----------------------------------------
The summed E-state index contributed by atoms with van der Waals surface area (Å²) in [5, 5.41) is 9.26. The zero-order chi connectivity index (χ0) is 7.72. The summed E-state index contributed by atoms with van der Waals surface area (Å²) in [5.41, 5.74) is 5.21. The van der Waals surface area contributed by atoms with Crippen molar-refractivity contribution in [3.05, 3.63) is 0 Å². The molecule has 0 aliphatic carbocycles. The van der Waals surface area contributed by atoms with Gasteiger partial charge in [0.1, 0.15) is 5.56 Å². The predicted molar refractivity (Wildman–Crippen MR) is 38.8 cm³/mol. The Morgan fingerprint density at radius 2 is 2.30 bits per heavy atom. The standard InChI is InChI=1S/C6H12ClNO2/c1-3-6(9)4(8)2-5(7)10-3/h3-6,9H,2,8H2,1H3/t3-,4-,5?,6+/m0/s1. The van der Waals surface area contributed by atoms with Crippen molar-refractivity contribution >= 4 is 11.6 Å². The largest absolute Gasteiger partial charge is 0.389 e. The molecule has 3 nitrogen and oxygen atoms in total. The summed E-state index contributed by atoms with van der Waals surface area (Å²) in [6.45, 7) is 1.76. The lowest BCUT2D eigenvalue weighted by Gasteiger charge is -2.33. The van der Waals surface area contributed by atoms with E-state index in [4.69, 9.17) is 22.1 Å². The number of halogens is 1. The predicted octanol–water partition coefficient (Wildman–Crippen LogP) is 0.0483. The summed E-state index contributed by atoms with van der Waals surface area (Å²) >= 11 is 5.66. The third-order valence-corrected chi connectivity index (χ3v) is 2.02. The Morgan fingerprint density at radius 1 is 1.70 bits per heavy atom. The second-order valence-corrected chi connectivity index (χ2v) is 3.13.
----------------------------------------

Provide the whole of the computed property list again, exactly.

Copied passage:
The summed E-state index contributed by atoms with van der Waals surface area (Å²) in [5, 5.41) is 9.26. The zero-order chi connectivity index (χ0) is 7.72. The summed E-state index contributed by atoms with van der Waals surface area (Å²) in [5.41, 5.74) is 5.21. The van der Waals surface area contributed by atoms with Crippen molar-refractivity contribution in [3.05, 3.63) is 0 Å². The molecule has 0 aliphatic carbocycles. The van der Waals surface area contributed by atoms with Gasteiger partial charge in [0.1, 0.15) is 5.56 Å². The predicted molar refractivity (Wildman–Crippen MR) is 38.8 cm³/mol. The Morgan fingerprint density at radius 2 is 2.30 bits per heavy atom. The standard InChI is InChI=1S/C6H12ClNO2/c1-3-6(9)4(8)2-5(7)10-3/h3-6,9H,2,8H2,1H3/t3-,4-,5?,6+/m0/s1. The van der Waals surface area contributed by atoms with Crippen molar-refractivity contribution >= 4 is 11.6 Å². The largest absolute Gasteiger partial charge is 0.389 e. The molecule has 3 nitrogen and oxygen atoms in total. The summed E-state index contributed by atoms with van der Waals surface area (Å²) in [6.45, 7) is 1.76. The lowest BCUT2D eigenvalue weighted by Gasteiger charge is -2.33. The van der Waals surface area contributed by atoms with E-state index in [4.69, 9.17) is 22.1 Å². The number of halogens is 1. The predicted octanol–water partition coefficient (Wildman–Crippen LogP) is 0.0483. The summed E-state index contributed by atoms with van der Waals surface area (Å²) >= 11 is 5.66. The third-order valence-corrected chi connectivity index (χ3v) is 2.02. The Morgan fingerprint density at radius 1 is 1.70 bits per heavy atom. The second-order valence-corrected chi connectivity index (χ2v) is 3.13.